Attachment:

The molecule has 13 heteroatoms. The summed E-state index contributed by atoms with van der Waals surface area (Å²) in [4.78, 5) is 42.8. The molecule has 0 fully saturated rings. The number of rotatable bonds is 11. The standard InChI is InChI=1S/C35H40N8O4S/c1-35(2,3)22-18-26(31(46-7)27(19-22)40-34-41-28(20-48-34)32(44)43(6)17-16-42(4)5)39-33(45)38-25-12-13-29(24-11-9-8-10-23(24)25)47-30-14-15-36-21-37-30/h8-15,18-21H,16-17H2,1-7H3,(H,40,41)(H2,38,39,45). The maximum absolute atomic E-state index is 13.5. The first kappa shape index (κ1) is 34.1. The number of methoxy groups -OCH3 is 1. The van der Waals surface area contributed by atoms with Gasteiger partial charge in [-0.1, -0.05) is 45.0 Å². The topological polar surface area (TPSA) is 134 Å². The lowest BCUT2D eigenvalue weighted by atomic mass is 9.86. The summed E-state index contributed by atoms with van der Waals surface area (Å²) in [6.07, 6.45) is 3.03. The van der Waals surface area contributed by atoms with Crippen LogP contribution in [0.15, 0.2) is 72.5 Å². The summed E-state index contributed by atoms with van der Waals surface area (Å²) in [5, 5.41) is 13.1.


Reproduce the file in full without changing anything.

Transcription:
The molecule has 13 heteroatoms. The summed E-state index contributed by atoms with van der Waals surface area (Å²) in [4.78, 5) is 42.8. The molecule has 0 fully saturated rings. The number of rotatable bonds is 11. The standard InChI is InChI=1S/C35H40N8O4S/c1-35(2,3)22-18-26(31(46-7)27(19-22)40-34-41-28(20-48-34)32(44)43(6)17-16-42(4)5)39-33(45)38-25-12-13-29(24-11-9-8-10-23(24)25)47-30-14-15-36-21-37-30/h8-15,18-21H,16-17H2,1-7H3,(H,40,41)(H2,38,39,45). The maximum absolute atomic E-state index is 13.5. The first kappa shape index (κ1) is 34.1. The number of methoxy groups -OCH3 is 1. The van der Waals surface area contributed by atoms with Gasteiger partial charge in [-0.1, -0.05) is 45.0 Å². The topological polar surface area (TPSA) is 134 Å². The lowest BCUT2D eigenvalue weighted by atomic mass is 9.86. The summed E-state index contributed by atoms with van der Waals surface area (Å²) in [6.07, 6.45) is 3.03. The van der Waals surface area contributed by atoms with Crippen LogP contribution in [0.15, 0.2) is 72.5 Å². The summed E-state index contributed by atoms with van der Waals surface area (Å²) in [5, 5.41) is 13.1.